Sassafras is a plant, its root is used to make medicine, and it has a mature spread of about 20 meters. With smooth, slender branches, one of the interesting sassafras tree facts is that it is not only the bark, but the branches, roots, and leaves that were put to varied uses by the Native Americans. A member of the Lauraceae family, the leaves and barks of the tree can be used to obtain essential oil through steam distillation.
Its tea that is brewed from its root or leaves is also beneficial and offers a variety of health benefits and has a flavour reminiscent of root beer. The tea is believed to purify the blood. It is also claimed to be a blood thinner. These metabolic activities are very much required to maintain a healthy body both in the present and in the longer run. Hence, it finds use in treating high blood pressure.
One of the benefits is that it helps in eliminating toxins from the body. It may also be useful as a diuretic. It is claimed that sassafras tea leaves have active ingredients that help those who suffer from arthritis and rheumatic conditions. Sassafras tea is known to provide relief during cold and influenza (flu).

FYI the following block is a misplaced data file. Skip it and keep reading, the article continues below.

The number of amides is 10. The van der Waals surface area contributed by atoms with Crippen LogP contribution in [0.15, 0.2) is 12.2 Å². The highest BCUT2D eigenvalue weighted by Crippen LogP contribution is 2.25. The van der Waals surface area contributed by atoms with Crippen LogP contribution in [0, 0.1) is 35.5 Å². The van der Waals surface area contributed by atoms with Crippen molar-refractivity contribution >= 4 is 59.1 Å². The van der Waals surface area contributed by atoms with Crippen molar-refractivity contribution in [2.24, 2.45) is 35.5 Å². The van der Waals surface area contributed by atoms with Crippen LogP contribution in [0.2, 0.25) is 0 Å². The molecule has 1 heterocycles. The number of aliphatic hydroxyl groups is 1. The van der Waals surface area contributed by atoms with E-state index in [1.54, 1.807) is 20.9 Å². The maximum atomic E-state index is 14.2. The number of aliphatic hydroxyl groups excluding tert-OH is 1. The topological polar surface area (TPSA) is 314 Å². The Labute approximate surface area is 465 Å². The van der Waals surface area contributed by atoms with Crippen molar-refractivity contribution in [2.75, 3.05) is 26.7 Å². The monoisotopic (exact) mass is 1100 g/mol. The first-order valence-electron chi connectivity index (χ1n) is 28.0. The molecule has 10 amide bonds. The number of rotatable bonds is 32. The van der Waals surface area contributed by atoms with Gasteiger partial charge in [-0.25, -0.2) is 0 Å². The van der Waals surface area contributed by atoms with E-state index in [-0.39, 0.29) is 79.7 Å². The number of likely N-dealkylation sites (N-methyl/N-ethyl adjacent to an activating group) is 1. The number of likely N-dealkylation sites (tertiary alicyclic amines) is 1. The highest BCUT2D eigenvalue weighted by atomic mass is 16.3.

Topically, sassafras preparations are purported to be beneficial for poison oak or eczema. The FDA banned sassafras use in 1979 following research that showed it caused cancer in rats.
“While the amount of sassafras that could potentially cause cancer in humans remains unknown, one cup of strong sassafras tea is reported to contain as much as 200 mg of safrole, an amount that is four times higher than the amount considered potentially hazardous to humans. But this herb is still being used today especially as an ingredient in beer.
Before using any herbal supplement, consult a health care provider before use, and should not be used on children.